1. Sistani’s formula: The holy cities of Najef and Karbala and their satellite towns will form a new enclave ruled over by the four Grand Ayatollahs and closed to US and coalition forces. American troops will pull back from their present deployment on the environs of Najef and hand security and the preservation of order in the enclave over to armed militias 15,000-strong that are loyal to the Grand Ayatollahs. An “Ansar Karbala” has already been set up in that city.
    The new force will drive Sadr’s fighting men off the streets of Shiite holy cities and partially disarm them. A place will be chosen for Sadr’s retirement with a close band of followers under conditions of virtual house arrest. The Four Ayatollahs will vouch for his safety and ascertain that he does not slip out and set up a new operation elsewhere in Iraq.

  2. Tehran formula: The visiting Iranians would carry Sadr back with them to Tehran and keep him there for an unlimited period in the care of the Revolutionary Guards. After he departs Iraq, his Mehdi Army militia will be disbanded.

Eclipse of Sadr uprising poses new threat to June 30 handover

Both formulae have run into a hindrance. The family of the late Ayatollah Abdel Majid al-Khoei, son of a grand ayatollah and the rival whom Sadr has been indicted for murdering a year ago at Najef’s Imam Ali shrine, are intent on justice. They insist on his being arrested and tried on the warrant issued by the provisional Iraqi government.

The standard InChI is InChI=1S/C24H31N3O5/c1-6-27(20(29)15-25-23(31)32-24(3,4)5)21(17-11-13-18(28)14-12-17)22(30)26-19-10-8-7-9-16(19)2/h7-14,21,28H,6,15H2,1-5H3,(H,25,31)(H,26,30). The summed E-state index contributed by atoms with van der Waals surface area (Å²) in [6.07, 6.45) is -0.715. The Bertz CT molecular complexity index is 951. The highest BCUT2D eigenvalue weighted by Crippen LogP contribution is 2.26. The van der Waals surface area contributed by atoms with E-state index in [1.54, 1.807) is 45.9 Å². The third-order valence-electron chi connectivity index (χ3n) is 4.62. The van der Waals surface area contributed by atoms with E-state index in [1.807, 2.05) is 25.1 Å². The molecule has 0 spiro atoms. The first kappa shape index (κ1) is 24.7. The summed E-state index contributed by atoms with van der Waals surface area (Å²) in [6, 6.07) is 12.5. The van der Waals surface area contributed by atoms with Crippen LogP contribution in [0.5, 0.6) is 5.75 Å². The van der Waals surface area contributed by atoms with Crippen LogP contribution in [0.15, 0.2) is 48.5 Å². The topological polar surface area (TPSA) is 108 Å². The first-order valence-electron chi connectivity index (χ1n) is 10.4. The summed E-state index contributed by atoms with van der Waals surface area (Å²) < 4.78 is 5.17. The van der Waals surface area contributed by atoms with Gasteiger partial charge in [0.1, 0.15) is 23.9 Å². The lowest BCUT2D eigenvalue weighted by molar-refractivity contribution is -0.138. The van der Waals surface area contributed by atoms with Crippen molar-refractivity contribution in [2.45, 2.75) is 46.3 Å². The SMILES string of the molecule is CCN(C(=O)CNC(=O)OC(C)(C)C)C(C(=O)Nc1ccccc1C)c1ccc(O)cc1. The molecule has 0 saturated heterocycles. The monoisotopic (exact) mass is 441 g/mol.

Khoei’s assassination has been depicted simply as the murder of a pro-Western Shiite cleric. It was much more portentous. The young cleric was recruited by the Americans and British a year before the onset of the Iraq war; they helped him set up a Shiite militia of several thousand armed Khoei clan loyalists. This militia entered Iraq on the heels of the US-British invading forces as the main force tasked with taking over Shiite centers in southern Iraq and dropping an anchor there to solidify American control.

At their first stop in Basra, difficulties arose: militiamen began deserting or quarreling with local townsmen. The Americans pulled Khoei hastily out of the southern port city and relocated him in Najef, where too he found it hard to make an impact. Before long he was murdered in brutal fashion by Sadr’s militiamen on orders from Tehran.

Now, the Americans are hard pressed to resist the demand to get him tried and sentenced to death for murder, since the demand comes from the most powerful clan in the Shiite world, one that moreover controls its richest charity establishment. They know they must think twice before allowing the hotheaded Sadr to escape the wrath of the Khoeis.